Even though workers 55 years old or older are expected to make up 20% of the workforce by 2025 and older workers will become critical in maintaining future economic growth, “employers have taken little action so far to prepare for this demographic transition,” General Accounting Office researchers wrote.
That?s why the GAO study, Older Workers: Demographic Trends Pose Challenges for Employers and Workers, urges the Labor Department to immediately form a study group to examine issues such as:
- whether older workers run the risk of losing age-discrimination protection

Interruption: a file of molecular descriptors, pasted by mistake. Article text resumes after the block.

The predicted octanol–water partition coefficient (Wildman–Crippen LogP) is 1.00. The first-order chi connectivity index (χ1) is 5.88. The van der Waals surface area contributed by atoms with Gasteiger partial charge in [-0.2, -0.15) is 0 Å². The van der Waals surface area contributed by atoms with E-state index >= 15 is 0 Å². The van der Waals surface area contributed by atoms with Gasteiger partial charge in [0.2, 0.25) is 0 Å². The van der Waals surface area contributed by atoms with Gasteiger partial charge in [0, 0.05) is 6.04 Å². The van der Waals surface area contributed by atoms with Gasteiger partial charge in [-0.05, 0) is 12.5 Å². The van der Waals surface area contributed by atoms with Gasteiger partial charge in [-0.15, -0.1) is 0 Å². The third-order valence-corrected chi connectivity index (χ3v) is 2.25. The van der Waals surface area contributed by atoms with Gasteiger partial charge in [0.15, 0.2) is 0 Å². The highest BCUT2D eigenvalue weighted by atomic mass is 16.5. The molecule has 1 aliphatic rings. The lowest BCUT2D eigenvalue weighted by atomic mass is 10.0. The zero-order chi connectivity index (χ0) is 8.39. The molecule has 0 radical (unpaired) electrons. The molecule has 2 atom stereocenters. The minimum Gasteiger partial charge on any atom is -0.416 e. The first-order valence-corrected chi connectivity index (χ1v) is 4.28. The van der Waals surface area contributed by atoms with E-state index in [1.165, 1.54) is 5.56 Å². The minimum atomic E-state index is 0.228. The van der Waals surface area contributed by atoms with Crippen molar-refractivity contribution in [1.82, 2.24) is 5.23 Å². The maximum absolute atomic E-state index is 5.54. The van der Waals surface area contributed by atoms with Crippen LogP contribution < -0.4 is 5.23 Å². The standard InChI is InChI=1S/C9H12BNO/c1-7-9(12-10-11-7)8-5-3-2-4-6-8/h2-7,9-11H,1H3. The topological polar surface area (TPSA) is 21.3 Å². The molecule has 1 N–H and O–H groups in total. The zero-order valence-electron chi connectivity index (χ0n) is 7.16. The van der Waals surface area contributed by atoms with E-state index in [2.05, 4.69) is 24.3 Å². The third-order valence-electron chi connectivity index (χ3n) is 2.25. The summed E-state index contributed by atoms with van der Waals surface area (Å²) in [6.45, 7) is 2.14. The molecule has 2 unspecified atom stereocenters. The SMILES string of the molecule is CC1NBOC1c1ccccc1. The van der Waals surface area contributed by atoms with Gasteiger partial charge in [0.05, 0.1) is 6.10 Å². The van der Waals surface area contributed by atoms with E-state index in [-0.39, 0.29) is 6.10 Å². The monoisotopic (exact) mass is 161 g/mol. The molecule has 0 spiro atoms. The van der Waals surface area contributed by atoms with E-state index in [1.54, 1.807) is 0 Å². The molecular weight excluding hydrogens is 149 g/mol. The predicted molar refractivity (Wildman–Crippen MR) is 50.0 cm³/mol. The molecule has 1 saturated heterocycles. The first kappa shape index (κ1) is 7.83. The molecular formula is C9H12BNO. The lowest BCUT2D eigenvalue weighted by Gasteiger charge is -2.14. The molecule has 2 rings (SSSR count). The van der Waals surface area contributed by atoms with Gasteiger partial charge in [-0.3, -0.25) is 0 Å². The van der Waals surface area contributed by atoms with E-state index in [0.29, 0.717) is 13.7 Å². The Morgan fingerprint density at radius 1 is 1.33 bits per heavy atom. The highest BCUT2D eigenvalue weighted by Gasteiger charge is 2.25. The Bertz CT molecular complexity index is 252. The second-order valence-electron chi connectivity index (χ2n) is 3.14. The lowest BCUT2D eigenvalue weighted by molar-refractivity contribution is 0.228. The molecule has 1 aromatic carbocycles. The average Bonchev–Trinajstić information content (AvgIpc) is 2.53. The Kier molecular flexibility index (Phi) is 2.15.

- what to do about older workers who might outlive their retirement savings by beginning benefits too early.
The study group, to be comprised of representatives of a number of federal agencies as well as unions and lobbying groups, should identify “sound policies to extend the work life of older Americans including those legal changes that would foster creative solutions to extending workers careers,” the GAO study said.
That’s particularly true in executive ranks. “Older workers will comprise a progressively larger number of our nation?s managers, supervisors, and executives,” the GAO said. “Employers will have to rely more heavily on this segment of the labor force, as their experience and “institutional knowledge” become an increasingly valuable resource.”
Read the study at http://www.gao.gov/new.items/d0285.pdf